Don Thompson became chief executive of McDonald’s Corp. Sunday, and while he currently faces significant headwinds in all three of the company’s major regions of business for the rest of the year, McDonald’s sees a long-term path to recovery, according to a Barclays Capital analyst’s summary of recent meetings with management.
In a research note, Jeffrey Bernstein of Barclays reiterated that McDonald’s would fight off several challenges the rest of the year, including increased competition in the United States, plummeting consumer confidence in Europe, and a slowdown in growth in its Asia/Pacific, Middle East and Africa, or APMEA, division. He said, however, that initiatives in place to combat those pressures may risk comparable-sales growth in the near term but should set McDonald’s up to recover nicely in 2013 and beyond.
“The headwinds are large, though priced-in at current levels,” Bernstein wrote. “McDonald’s is not a 2012 outperformer, though we expect stabilization in the second half of 2012 and 2013.”
Taking rivals’ best shot in U.S.
The chain’s domestic same-store sales grew at slower rates of 3.3 percent in April and 4.4 percent in May, and executives indicated to Bernstein that timing and advertising of certain promotions were mostly to blame. They also acknowledged that other quick-service chains were targeting McDonald’s market share aggressively.
The most obvious example would be Burger King’s rollout of a new menu, which includes several items that have been successful for McDonald’s recently, such as fruit smoothies and snack wraps. However, McDonald’s management also conceded that recent sales lifts at Wendy’s and Taco Bell — the latter driven by extremely robust sales of the Doritos Locos Taco — would threaten its market share if the Golden Arches stood still.
However, Bernstein noted that McDonald’s likely would withstand Burger King due to the size of its marketing fund, which is an estimated five times the size of Burger King’s. Even though Burger King increased its ad spending in April and May to reach the same dollar amount as the McDonald’s marketing budget, neither Bernstein nor McDonald’s executives expect that onslaught to last.
“Management was flattered that Burger King was ‘copying its playbook,’ emphasizing that it could ‘out-gun’ and execute better than any of its peers,” Bernstein wrote, “thanks to a strong franchisee base, a believed better product, a more current asset base and faster speed of service.”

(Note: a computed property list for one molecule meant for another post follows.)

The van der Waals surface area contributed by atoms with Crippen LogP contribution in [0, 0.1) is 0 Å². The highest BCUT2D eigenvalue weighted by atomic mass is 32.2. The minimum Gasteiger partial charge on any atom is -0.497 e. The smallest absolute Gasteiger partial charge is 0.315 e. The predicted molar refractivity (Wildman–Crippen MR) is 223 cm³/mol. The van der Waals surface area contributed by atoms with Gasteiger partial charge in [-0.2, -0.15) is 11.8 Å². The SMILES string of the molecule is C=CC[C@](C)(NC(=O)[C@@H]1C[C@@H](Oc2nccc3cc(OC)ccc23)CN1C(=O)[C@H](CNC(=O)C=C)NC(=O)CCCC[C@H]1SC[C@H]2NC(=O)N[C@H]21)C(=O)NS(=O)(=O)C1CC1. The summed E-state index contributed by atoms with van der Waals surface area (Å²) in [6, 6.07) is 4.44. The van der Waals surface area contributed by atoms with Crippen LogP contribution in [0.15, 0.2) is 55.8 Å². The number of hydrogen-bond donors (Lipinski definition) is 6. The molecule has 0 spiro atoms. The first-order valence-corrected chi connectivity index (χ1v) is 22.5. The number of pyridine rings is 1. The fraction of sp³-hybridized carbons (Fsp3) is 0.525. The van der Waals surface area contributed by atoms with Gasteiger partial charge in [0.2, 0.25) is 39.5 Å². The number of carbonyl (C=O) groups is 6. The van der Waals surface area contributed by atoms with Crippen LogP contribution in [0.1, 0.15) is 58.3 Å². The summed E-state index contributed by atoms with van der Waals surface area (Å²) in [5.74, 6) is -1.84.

In addition to its perceived marketing advantages, McDonald’s also cited its ongoing reimaging program and product pipeline as ways to re-energize its sales growth in the United States, Bernstein noted.
Continued from page 1
He wrote that franchisee interest in the remodeling program remains high and is working for McDonald’s at the current pace of about 1,000 restaurants per year. About 40 percent of the brand’s 14,000-plus restaurants in the United States have updated interiors, while about 25 percent have refreshed exteriors, at an average cost of about $600,000 — with McDonald’s Corp. contributing about $200,000 to franchisees for reimaging.
Overall, remodeled restaurants generate a 6-percent to 7-percent lift in comparable sales over time, off a base average unit volume of $2.7 million, Bernstein noted.
“Outside of reimaging, management noted that beverage equipment was the last major product platform investment that the franchisees had made,” he wrote. “Another large investment would not be needed for at least a few years.”
As such, McDonald’s menu focus would not include launching entirely new platforms, like the successful introduction a few years ago of McCafe beverages, but rather would aim for incrementally improving current offerings. “Management remains ‘very confident’ about its product pipeline, though the focus has shifted in recent times to extending existing menu platforms and changing customer perceptions of products,” Bernstein wrote.
An upcoming promotion would be a “Favorites Under 400 Calories” menu, similar to an earlier “Wholesome Choices” promotion at.